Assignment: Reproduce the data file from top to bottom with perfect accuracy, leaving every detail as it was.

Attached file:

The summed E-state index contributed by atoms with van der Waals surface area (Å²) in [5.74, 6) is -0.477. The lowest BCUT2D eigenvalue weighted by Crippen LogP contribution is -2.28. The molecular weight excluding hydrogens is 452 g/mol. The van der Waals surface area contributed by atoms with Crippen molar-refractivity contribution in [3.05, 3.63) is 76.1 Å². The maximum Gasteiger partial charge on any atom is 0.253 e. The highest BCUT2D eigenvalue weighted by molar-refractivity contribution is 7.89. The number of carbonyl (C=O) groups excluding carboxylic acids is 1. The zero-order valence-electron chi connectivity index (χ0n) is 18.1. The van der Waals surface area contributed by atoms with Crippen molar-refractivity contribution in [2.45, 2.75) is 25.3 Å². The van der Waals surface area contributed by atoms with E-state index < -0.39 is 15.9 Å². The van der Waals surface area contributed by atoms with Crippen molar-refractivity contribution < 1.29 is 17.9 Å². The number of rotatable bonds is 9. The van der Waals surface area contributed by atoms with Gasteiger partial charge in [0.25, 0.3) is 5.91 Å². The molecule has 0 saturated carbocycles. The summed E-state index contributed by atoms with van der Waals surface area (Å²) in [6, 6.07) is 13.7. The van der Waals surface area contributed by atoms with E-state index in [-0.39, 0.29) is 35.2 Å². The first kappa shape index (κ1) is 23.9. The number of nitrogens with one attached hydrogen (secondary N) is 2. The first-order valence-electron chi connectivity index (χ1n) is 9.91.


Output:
The summed E-state index contributed by atoms with van der Waals surface area (Å²) in [5.74, 6) is -0.477. The lowest BCUT2D eigenvalue weighted by Crippen LogP contribution is -2.28. The molecular weight excluding hydrogens is 452 g/mol. The van der Waals surface area contributed by atoms with Crippen molar-refractivity contribution in [3.05, 3.63) is 76.1 Å². The maximum Gasteiger partial charge on any atom is 0.253 e. The highest BCUT2D eigenvalue weighted by molar-refractivity contribution is 7.89. The number of carbonyl (C=O) groups excluding carboxylic acids is 1. The zero-order valence-electron chi connectivity index (χ0n) is 18.1. The van der Waals surface area contributed by atoms with Crippen molar-refractivity contribution in [2.45, 2.75) is 25.3 Å². The van der Waals surface area contributed by atoms with E-state index < -0.39 is 15.9 Å². The van der Waals surface area contributed by atoms with Crippen molar-refractivity contribution < 1.29 is 17.9 Å². The number of rotatable bonds is 9. The van der Waals surface area contributed by atoms with Gasteiger partial charge in [0.25, 0.3) is 5.91 Å². The molecule has 0 saturated carbocycles. The summed E-state index contributed by atoms with van der Waals surface area (Å²) in [6, 6.07) is 13.7. The van der Waals surface area contributed by atoms with E-state index in [-0.39, 0.29) is 35.2 Å². The first kappa shape index (κ1) is 23.9. The number of nitrogens with one attached hydrogen (secondary N) is 2. The first-order valence-electron chi connectivity index (χ1n) is 9.91.